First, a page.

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Fun puts motivation back into writing
Members attending the Centre for Professional Learning’s recent Secondary English Stage 6 Conference were provided with a barrage of suggestions for the HSC course, including that the teaching and learning experience can be fun.
The biggest change to the syllabus is contained in Module C, the Craft of Writing. The module is about the writing process and calls on students to expand their writing repertoire. The examination may require students to write imaginatively, persuasively, discursively, informatively and/or reflectively.
The conference’s first session offered practical strategies and resources for teaching, learning and exam preparation for the module.
Author and English teacher Jane Sherlock reminded members that the purpose of the prescribed text for Module C is for modelling writing. “They’re there for students to imitate, explore and use as a springboard for their own writing,” she said.
“I think it’s critical that every student is exposed to one of the ‘how to write’ texts,” she added later in session.
She praised Zadie Smith’s “That crafty feeling” lecture, on writing. “For me it was transformational [on editing your own work]: ‘You need to become its reader instead of its writer’.” Ulladulla High School English teacher Mark Rafidi said Smith’s insights into writing are “invaluable”.
Ms Sherlock encouraged members to expose students to more than the required two texts from the list of prescribed text, for their value as rich exemplars of writing. Conference participants were also given a list of non-prescribed texts to use and discuss with students as examples of types of writing for Module C.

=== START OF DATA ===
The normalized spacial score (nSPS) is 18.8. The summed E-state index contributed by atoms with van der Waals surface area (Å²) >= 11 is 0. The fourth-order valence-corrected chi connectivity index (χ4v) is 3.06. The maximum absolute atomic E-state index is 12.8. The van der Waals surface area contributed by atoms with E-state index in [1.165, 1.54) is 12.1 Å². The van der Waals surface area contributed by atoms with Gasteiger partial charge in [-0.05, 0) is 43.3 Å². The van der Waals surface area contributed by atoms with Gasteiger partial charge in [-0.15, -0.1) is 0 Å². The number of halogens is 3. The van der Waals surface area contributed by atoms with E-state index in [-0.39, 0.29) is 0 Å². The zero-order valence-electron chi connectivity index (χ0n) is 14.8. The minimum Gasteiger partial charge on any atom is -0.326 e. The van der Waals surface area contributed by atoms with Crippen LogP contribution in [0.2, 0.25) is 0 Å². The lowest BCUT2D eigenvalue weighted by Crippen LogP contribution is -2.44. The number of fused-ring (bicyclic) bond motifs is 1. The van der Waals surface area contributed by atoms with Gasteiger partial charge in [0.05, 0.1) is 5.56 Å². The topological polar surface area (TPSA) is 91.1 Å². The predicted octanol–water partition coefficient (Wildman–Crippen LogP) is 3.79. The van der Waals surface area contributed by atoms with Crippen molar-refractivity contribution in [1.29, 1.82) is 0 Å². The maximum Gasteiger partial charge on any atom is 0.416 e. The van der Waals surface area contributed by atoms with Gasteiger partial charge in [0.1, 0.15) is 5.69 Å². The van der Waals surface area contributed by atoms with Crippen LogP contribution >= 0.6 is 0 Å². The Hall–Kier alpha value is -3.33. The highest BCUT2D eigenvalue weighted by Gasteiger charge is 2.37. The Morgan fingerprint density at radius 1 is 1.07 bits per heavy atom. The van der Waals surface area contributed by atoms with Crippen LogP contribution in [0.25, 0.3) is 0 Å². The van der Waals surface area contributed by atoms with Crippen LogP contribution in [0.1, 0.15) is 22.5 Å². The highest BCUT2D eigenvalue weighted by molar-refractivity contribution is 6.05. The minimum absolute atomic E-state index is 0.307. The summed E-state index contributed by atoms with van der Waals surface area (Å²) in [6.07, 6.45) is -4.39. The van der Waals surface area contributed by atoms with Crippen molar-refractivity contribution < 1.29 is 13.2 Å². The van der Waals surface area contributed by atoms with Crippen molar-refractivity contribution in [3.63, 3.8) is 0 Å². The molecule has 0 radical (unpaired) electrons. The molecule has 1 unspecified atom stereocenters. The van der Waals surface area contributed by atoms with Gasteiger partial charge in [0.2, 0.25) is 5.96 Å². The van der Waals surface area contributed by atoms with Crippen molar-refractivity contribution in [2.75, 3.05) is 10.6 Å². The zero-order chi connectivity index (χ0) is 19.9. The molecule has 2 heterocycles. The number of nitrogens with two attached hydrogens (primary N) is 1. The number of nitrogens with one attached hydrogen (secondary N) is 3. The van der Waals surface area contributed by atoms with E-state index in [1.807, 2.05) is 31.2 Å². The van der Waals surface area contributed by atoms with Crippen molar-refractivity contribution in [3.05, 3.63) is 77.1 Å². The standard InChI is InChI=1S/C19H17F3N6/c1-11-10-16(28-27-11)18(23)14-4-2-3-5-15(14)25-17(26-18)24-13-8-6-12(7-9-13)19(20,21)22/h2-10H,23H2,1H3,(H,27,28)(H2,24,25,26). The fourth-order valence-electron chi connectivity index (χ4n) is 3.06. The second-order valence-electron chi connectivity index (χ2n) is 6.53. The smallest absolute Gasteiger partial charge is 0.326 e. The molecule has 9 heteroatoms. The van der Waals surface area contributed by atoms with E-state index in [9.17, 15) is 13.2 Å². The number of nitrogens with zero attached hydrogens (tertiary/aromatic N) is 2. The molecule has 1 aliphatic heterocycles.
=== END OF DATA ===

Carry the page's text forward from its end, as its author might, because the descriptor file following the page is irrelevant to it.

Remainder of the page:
Presenters shared ideas about what works well for improving students’ writing.
Offer engaging lessons
“Have some fun; it’s a serious year but enjoyment, playfulness and fun are great motivators,” Ms Sherlock said.
Author and English teacher Deb McPherson said text choices are vital: “The texts really need to speak to your students ... What are the texts that are going to speak to them and get them engaged and excited?”
She recommended sharing text examples with students that they can use to improve and experiment with their own writing and “have some fun”.
“It’s really important — I’d hate to see a school becoming so serious that there’s no joy left.”
Elizabeth Macarthur High School English head teacher Narelle Nightscales explained the faculty had discussed how the possible texts choices would resonate with students. They chose Luka Lesson’s “May your pen grace the page” because they’d previously featured his slam poetry with students, so there was a familiarity and connection with his work, his experience and shared knowledge.
Members were pointed to the JPL article, “Teaching writing in secondary English: Approaches to building confidence, enjoyment and achievement”.
Give students choice
“Module C is an area that we could give students more choice,” Ms Sherlock said.
“I know a lot of people make choices based on what they know, but it wouldn’t hurt if we said, ‘OK, here are all the speeches, why don’t you divide into various groups and take a speech and read it, talk about it for a couple of lessons and then do a pitch on why the rest of the class should do that speech’. It just sort of liberates the students.”
Establish a writing community
Ms Nightscales described the “writing community” at Elizabeth Macarthur High School, where students in the standard cohort work in groups to discuss, refine and reflect on their own writing and on each other’s writing.